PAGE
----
Kuskner's second novel, The Flamethrowers, issued in 2013, also received extraordinary praise. James Wood of The New Yorker extolled: "the first twenty pages could make any writer's career," while Dwight Garner of The New York Times said, the book "unfolds on a bigger, brighter screen than nearly any recent American novel I can remember. Jonathan Franzen in his NY Times review called Kushner "a thrilling and prodigious novelist."



Book Reviews
[Kushner’s] best book yet, another big step forward.
Jonathan Franzen - Guardian (UK)


A
searing, tragic look at life in the prison-industrial complex, covering poverty, sex work, mass incarceration, education, trauma, suffering, love, and redemption. Somehow, Kushner's rapid-fire, imaginative prose makes it seems effortless.
Vogue


Stunning…a gorgeously written depiction of survival and the absurd and violent facets of life in prison.
Buzzfeed


(Starred review) [H]eartbreaking and unforgettable…. Romy is a remarkable protagonist; her guilt is never in question, but her choices are understandable. [The] novel…  deserves to be read with the same level of pathos, love, and humanity with which it clearly was written.
Publishers Weekly


Kushner is back with another stunner… without a shred of sentimentality, Kushner makes us see these characters as humans who are survivors, getting through life the only way they are able given their circumstances.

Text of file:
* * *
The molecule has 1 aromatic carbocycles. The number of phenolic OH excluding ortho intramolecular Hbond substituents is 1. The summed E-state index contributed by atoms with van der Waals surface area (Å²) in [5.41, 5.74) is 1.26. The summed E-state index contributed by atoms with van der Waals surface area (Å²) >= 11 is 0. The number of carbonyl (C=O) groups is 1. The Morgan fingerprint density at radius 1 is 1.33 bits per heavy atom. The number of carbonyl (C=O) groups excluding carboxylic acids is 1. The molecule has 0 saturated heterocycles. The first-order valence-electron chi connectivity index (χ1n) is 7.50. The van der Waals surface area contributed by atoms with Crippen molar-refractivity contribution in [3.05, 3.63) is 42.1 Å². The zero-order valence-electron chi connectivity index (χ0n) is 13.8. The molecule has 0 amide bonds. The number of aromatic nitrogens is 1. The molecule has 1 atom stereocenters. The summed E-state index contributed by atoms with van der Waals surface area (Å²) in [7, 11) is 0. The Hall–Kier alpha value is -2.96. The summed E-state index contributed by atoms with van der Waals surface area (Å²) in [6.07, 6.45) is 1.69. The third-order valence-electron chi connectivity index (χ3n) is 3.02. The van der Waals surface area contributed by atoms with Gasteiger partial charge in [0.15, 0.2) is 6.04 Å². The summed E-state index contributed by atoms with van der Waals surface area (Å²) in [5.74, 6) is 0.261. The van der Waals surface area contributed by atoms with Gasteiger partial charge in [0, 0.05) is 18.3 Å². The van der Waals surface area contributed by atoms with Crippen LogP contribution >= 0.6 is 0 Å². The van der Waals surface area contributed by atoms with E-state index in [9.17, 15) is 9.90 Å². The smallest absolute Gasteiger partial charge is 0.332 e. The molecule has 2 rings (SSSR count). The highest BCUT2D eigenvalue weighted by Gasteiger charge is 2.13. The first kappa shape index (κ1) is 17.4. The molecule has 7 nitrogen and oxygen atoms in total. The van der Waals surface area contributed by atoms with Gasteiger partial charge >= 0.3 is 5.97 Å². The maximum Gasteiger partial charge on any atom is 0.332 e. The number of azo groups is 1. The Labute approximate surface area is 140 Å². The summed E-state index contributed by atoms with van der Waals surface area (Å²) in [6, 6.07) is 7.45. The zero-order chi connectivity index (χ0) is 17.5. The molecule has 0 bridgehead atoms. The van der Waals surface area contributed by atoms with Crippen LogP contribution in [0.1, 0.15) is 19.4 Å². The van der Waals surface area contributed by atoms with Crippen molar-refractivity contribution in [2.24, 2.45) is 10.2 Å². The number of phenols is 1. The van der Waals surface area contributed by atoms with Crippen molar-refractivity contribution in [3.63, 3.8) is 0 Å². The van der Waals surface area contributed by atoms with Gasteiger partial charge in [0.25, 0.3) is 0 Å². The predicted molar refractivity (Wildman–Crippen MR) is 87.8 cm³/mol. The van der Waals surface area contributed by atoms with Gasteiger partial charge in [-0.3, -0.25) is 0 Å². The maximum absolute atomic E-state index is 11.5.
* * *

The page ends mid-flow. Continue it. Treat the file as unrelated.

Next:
Library Journal


(Starred review) In smart, determined, and vigilant Romy, Kushner, an acclaimed writer of exhilarating skills, has created a seductive narrator of tigerish intensity... This is a gorgeously eviscerating novel of incarceration writ large… [is] executed with artistry and edgy wit.
Booklist


Another searing look at life on the margins…. This is, fundamentally, a novel about poverty and how our structures of power do not work for the poor, and Kushner does not flinch.… [T]he honest depiction of prison life is so gripping. An unforgiving look at a brutal system.
Kirkus Reviews



Discussion Questions
1. At the beginning of the book, before she is incarcerated, Romy Hall, the central protagonist of The Mars Room, says, "I said everything was fine but nothing was. The life was being sucked out of me. The problem was not moral. It had nothing to do with morality. These men dimmed my glow. Made me numb to touch, and angry" (page 26). What role do morality and virtue play in the telling of Romy’s story? Does morality factor into who is judged guilty and who is judged innocent?